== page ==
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COA rules in favor of remodeler on unhappy client’s claim

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Finding the Clark Circuit Court erred in considering parol evidence when denying a remodeler’s motion for summary judgment, the Indiana Court of Appeals found the lower court should grant his motion on a lawsuit brought by a client for negligently performing work on her home.

Jenny Eldridge hired Kirstan Haub’s company American Handyman Service to do work and renovation projects around her home. At one point, he severed a gas line on her property and also did not refinish Eldridge’s hardwood floors properly. Haub sought to have his insurer, Indiana Farm Bureau Insurance, cover the cost for the work on the floors, but his insurer found the policy excluded coverage for defects in workmanship.

Eldrige later hired an attorney, who sought to settle with IFBI for the additional costs that Eldridge claimed she had to pay for work that was performed in a “negligent and unworkmanlike manner.”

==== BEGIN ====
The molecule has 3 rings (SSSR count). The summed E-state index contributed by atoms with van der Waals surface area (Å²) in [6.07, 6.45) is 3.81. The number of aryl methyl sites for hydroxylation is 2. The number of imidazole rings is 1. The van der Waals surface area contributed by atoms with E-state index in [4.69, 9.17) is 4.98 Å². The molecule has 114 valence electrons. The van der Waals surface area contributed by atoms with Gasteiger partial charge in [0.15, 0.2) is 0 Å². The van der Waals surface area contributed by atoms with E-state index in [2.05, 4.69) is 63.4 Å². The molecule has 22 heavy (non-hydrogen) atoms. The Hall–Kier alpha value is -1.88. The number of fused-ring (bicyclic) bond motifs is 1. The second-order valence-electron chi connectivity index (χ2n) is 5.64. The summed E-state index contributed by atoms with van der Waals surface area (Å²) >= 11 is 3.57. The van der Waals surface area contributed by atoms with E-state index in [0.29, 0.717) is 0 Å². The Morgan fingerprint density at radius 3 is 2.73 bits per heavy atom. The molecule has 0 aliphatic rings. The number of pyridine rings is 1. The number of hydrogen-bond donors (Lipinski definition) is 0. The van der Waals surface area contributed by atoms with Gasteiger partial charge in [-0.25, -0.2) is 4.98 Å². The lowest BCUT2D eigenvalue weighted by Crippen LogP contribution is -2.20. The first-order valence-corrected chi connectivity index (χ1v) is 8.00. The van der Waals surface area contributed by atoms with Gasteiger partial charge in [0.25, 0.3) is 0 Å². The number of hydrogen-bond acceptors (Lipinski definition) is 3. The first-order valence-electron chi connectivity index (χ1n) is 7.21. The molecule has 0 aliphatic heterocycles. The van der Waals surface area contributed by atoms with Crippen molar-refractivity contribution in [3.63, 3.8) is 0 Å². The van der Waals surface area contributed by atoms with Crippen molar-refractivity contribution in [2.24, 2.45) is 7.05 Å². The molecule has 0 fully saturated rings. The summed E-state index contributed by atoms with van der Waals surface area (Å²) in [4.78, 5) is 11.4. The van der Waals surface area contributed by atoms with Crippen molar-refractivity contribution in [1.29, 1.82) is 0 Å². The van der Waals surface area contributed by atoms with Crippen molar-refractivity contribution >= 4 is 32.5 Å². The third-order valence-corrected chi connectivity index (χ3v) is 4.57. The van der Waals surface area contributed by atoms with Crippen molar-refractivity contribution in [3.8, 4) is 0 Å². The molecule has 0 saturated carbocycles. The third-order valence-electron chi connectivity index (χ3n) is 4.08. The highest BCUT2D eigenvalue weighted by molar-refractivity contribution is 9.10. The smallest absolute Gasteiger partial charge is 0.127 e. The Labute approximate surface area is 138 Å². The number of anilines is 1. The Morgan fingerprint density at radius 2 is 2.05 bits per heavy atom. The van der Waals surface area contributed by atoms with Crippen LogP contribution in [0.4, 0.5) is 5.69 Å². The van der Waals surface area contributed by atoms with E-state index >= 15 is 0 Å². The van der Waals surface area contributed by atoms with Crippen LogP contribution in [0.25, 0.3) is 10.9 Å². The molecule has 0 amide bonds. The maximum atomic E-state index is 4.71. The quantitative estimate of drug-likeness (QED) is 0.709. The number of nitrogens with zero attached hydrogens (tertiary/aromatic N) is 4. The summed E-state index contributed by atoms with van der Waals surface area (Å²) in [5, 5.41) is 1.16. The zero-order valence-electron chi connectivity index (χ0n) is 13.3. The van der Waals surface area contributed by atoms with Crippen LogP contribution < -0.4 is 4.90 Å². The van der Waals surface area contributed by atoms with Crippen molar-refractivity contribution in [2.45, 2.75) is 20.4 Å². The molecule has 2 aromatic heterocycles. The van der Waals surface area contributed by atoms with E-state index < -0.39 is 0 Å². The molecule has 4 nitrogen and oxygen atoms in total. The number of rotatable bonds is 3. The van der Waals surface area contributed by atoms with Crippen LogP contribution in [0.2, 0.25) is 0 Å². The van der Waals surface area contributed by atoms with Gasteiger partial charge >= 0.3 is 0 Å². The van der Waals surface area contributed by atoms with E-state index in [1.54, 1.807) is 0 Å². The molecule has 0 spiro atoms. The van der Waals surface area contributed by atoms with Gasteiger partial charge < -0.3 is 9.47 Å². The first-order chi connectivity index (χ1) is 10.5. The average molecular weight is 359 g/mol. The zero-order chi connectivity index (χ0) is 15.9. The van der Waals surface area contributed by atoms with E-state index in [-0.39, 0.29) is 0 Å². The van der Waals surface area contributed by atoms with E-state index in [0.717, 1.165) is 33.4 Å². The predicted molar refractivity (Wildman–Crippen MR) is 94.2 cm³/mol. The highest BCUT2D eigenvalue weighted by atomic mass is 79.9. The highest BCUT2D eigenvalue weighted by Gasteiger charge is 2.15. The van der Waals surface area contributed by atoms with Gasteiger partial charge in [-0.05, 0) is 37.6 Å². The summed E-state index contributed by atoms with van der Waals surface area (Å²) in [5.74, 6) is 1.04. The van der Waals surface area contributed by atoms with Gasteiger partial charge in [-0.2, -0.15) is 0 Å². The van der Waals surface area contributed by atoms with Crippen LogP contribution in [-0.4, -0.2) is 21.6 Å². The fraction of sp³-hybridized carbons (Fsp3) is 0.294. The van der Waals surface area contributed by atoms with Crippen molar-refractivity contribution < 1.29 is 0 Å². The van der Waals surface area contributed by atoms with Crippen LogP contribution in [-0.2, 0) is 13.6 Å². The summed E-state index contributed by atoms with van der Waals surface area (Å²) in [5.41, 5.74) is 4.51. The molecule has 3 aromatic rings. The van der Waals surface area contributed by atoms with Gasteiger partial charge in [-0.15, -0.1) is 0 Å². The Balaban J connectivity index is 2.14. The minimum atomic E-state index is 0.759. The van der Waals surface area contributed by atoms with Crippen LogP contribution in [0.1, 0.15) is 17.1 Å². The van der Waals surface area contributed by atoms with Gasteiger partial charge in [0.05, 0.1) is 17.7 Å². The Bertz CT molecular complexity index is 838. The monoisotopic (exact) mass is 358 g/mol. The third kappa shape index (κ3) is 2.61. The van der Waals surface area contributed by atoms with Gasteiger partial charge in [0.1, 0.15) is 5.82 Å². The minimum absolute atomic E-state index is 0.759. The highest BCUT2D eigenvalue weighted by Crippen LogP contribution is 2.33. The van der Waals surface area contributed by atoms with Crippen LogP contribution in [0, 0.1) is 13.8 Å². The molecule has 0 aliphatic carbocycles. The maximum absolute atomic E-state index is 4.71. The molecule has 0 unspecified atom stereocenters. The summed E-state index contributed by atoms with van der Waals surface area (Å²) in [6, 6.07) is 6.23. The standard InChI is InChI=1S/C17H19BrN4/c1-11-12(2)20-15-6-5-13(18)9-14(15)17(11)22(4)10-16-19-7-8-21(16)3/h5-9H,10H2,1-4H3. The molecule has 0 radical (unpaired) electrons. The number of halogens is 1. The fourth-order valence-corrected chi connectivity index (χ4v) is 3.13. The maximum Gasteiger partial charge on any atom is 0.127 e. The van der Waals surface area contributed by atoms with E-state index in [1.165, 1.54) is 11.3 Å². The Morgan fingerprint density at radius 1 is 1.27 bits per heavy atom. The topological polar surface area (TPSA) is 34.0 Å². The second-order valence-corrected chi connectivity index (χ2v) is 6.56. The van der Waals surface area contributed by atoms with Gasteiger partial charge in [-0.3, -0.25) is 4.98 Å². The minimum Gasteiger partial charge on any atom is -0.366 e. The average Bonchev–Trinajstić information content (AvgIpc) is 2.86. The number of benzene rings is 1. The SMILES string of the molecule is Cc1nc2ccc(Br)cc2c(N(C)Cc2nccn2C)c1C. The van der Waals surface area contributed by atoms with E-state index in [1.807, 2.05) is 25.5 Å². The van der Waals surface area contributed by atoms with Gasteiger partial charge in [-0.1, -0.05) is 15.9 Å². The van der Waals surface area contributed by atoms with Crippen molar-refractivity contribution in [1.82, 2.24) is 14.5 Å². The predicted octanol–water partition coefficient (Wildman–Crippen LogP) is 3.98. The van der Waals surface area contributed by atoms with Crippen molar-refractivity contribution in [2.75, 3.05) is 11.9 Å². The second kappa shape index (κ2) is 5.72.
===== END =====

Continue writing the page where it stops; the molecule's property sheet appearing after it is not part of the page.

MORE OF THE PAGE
Although her claims typically wouldn’t be covered by Haub’s insurance, a representative offered Eldridge $3,500 if Eldridge would sign a release of all claims against Haub and his company. She signed it and received the check.

But after the settlement, she sued Haub over the negligent work and property damage. Haub sought summary judgment, citing the release Eldridge signed. In her response, Eldridge designated as evidence a letter that her attorney allegedly sent to the IFBI representative which said her acceptance of the settlement wouldn’t preclude her claim against Haub for defective or incomplete work. The insurance company never received the letter.

Clark Circuit Special Judge Susan L. Orth cited the letter in her decision to deny Haub’s motion for summary judgment. The Court of Appeals reversed in Kirstan Haub, d/b/a American Handyman Service v. Jenny Eldridge, 10A01-1203-PL-107, finding the language of the release to be unambiguous in that it prevents Eldridge from bringing any suit for the work at issue in the settlement and that Orth erred in considering parol evidence. The appellate court ordered the trial court to enter summary judgment in favor of Haub.

 

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  1. Hail to our Constitutional Law Expert in the Executive Office! “What you’re not paying attention to is the fact that I just took an action to change the law,” Obama said.

  2. What is this, the Ind Supreme Court thinking that there is a separation of powers and limited enumerated powers as delegated by a dusty old document? Such eighteen century thinking, so rare and unwanted by the elites in this modern age. Dictate to us, dictate over us, the massess are chanting! George Soros agrees. Time to change with times Ind Supreme Court, says all President Snows. Rule by executive decree is the new black.

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